The HR and Training Journal - Issue 5
10 Questions to... Dave Ulrich
02 December 2008
Dave Ulrich is a Partner and co-founder of The RBL Group and a Professor of Business at the Ross School of Business, University of Michigan. He is widely regarded as one of the world's leading authorities on HR and management practice. Here, he reflects on his work and inspirations
How can you best communicate in an organisation?
Communication should be linked with our people system. Those communications, inside or outside, should be consistent with the criteria by which we are hiring people, by which we are training people, by which we are paying people.
What is the greatest challenge for HR over the next year?
Learning to respond to changing business conditions. If the economy gets worse, HR needs to retain the values of co-operation and collaboration and still respond to the competitive realities that we face.
What sort of a person is most sought after by HR?
They know the business, they can have a discussion about the financials and the strategy, they are good strategy architects, they can turn strategy into story, they can make sure HR systems align the strategy, they are good at culture and change, they have great HR expertise around talent and organisation and they are great at getting things done.
What five attributes make a great leader?
Strategist, executor, talent manager, human capital developer and being personally proficient.
What keeps you inspired?
My passion is learning. I am committed to learning. My organisation is doing a lot of work on leadership, and we traditionally approach leadership through HR. We have chief learning officers, we have learning senators, we have training programmes. We learn through teaching others to approach leadership through leaders. It is thought that leaders should train leaders – that if leaders train leaders, we will have better leadership. But it still is not happening. There still seems to be a crisis of leadership. So where do we need to go to get better leadership? Finding the answer to this question keeps me excited.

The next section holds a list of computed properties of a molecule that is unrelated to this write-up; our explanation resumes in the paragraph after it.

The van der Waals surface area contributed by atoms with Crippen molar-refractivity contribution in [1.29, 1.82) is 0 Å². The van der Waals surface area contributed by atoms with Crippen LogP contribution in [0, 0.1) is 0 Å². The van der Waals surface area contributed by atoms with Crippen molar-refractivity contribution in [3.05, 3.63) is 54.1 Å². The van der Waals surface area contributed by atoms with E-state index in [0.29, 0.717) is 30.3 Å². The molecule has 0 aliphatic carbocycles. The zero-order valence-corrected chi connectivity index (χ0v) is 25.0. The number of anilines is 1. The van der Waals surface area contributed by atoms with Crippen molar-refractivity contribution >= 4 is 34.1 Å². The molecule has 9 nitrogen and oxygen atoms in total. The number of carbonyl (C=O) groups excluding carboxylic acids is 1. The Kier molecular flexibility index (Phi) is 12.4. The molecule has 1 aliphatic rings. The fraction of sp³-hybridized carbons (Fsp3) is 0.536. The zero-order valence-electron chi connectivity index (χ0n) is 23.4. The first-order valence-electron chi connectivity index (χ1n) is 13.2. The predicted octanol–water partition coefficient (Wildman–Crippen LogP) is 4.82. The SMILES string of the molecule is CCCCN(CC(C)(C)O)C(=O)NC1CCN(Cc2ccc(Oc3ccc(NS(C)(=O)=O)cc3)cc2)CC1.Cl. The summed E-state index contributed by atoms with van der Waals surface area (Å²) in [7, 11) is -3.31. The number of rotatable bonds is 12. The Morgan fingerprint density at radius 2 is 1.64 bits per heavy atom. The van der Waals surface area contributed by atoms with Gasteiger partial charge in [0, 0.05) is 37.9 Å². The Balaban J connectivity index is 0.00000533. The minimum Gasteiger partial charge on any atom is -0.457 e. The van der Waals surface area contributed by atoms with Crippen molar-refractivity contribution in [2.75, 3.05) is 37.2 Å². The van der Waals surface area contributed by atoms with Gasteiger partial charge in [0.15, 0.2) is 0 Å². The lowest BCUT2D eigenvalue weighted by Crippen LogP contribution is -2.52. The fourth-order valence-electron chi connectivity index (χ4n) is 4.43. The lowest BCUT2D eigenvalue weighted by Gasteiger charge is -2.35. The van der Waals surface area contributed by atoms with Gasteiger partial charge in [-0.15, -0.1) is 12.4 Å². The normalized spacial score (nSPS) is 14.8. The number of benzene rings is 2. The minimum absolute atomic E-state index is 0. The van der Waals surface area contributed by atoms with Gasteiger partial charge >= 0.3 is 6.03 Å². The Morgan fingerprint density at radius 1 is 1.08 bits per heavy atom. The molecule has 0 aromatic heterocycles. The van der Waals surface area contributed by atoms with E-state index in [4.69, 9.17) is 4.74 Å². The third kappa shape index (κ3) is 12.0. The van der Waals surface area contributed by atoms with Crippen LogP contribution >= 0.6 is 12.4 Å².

How can you balance aspirations and resources?
This is a paradox. On the one hand, you want people to believe they can be anything. On the other hand, you want them to be realistic about their beliefs. You need to ask: what is it you want? What are your aspirations? What do you desire? The most critical question we can ever ask is what is wanted. If you do not know what you want, you are not going to have an aspiration.
But if aspirations are too high?
At the same time, you need to get real. When I was young, I wanted to be a professional basketball player. But guess what I learned? I can't jump, I can't shoot and I am slow. If we go too high on the aspiration side of things, you can be anything you want, but if we are not real with people around resource, we do people a false service. On the other hand, the reality approach – 'gee, I just can't do it' – depresses people. Somehow we have to get the balance right.
What is the most important moment in your career?
When I was doing my doctorate. Everybody took their exams at the end of their third year, but I was a little arrogant and I decided to take them at the end of my second year. I failed. That was actually a very good experience. They looked at me and they said, 'You are bright, but you don't get it'. I spent nine months relearning the importance of learning – not just answering the questions. Most people need a failure so that you can test their resilience.
What has been the greatest challenge in your career?
Trying to keep ahead of a field that is moving quickly. I like to see what is going to happen next and it is tough to do that when the field is moving so fast.